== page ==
Drought

Lake Chad has shrunk dramatically over the last four decades due to a decrease in rainfall and an increase in the amount of water used for irrigation projects. Its surface area was 25 000 sq km in the early 1960s, compared with 1350 sq km in 2001. Image acquired 19 December 2007 by the MERIS (Medium Resolution Imaging Spectrometer) instrument aboard ESA’s Envisat satellite. Image: ESA, CC BY-SA 3.0 IGO.

Definition

Drought may be considered in general terms a consequence of a reduction over an extended period of time in the amount of precipitation that is received, usually over a season or more in length. It is a temporary aberration, unlike aridity, which is a permanent feature of the climate. Seasonal aridity (i.e., a well-defined dry season) also needs to be distinguished from drought. It should be noted that drought is a normal, recurrent feature of climate, and it occurs in virtually all climatic regimes (UNDDR).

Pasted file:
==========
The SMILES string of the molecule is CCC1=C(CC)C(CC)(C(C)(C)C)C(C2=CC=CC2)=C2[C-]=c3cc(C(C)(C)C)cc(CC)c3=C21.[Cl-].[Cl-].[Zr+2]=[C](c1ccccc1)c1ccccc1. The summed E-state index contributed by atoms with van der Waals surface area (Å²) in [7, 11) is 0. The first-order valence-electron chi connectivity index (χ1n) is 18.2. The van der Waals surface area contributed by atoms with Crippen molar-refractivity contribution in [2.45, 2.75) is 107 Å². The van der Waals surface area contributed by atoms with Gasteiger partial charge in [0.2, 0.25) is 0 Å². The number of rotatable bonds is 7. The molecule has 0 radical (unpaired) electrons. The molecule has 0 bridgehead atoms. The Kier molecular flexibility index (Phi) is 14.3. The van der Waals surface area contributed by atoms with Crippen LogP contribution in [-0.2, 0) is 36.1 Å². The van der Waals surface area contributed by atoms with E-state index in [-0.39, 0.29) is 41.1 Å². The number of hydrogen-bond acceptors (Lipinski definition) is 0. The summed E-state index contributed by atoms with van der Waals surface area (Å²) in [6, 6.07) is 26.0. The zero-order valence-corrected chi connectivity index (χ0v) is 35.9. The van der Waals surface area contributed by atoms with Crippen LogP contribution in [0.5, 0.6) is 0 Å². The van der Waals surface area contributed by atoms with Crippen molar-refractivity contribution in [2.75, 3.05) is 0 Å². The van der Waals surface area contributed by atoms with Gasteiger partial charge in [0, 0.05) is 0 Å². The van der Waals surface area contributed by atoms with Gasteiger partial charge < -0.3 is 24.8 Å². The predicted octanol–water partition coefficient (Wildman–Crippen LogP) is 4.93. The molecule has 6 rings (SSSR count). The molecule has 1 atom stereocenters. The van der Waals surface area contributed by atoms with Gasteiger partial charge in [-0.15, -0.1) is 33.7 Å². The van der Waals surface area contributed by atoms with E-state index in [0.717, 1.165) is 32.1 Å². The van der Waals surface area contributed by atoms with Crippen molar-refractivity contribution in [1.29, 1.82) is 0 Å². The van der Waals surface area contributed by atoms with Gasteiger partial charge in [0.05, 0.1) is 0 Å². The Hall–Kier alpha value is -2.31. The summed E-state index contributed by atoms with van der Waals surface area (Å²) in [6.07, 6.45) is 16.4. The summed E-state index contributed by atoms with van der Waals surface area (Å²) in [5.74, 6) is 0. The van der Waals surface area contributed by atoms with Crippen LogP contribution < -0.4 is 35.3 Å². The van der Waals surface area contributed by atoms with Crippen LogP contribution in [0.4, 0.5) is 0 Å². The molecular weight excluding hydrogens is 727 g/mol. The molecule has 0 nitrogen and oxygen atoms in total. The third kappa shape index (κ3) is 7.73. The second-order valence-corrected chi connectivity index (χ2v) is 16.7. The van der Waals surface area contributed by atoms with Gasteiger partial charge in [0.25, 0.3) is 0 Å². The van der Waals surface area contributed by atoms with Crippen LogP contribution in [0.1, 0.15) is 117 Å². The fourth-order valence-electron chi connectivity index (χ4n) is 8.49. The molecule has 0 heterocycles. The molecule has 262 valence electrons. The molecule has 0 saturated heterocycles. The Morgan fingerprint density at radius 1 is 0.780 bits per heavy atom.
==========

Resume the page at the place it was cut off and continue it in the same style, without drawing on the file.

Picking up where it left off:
Facts and figures

Droughts are often predictable: periods of unusual dryness are normal in all weather systems. Advance warning is possible (WHO).

By 2025, 1.8 billion people will experience absolute water scarcity, and 2/3 of the world will be living under water stressed conditions (UNCCD).

Drought can be defined according to meteorological, agricultural, hydrological and socio-economic criteria.

  • Meteorological, when precipitation departs from the long-term normal
  • Agricultural, when there is insufficient soil moisture to meet the needs of a particular crop at a particular time. Agricultural drought is typically evident after meteorological drought but before a hydrological drought
  • Hydrological, when deficiencies occur in surface and subsurface water supplies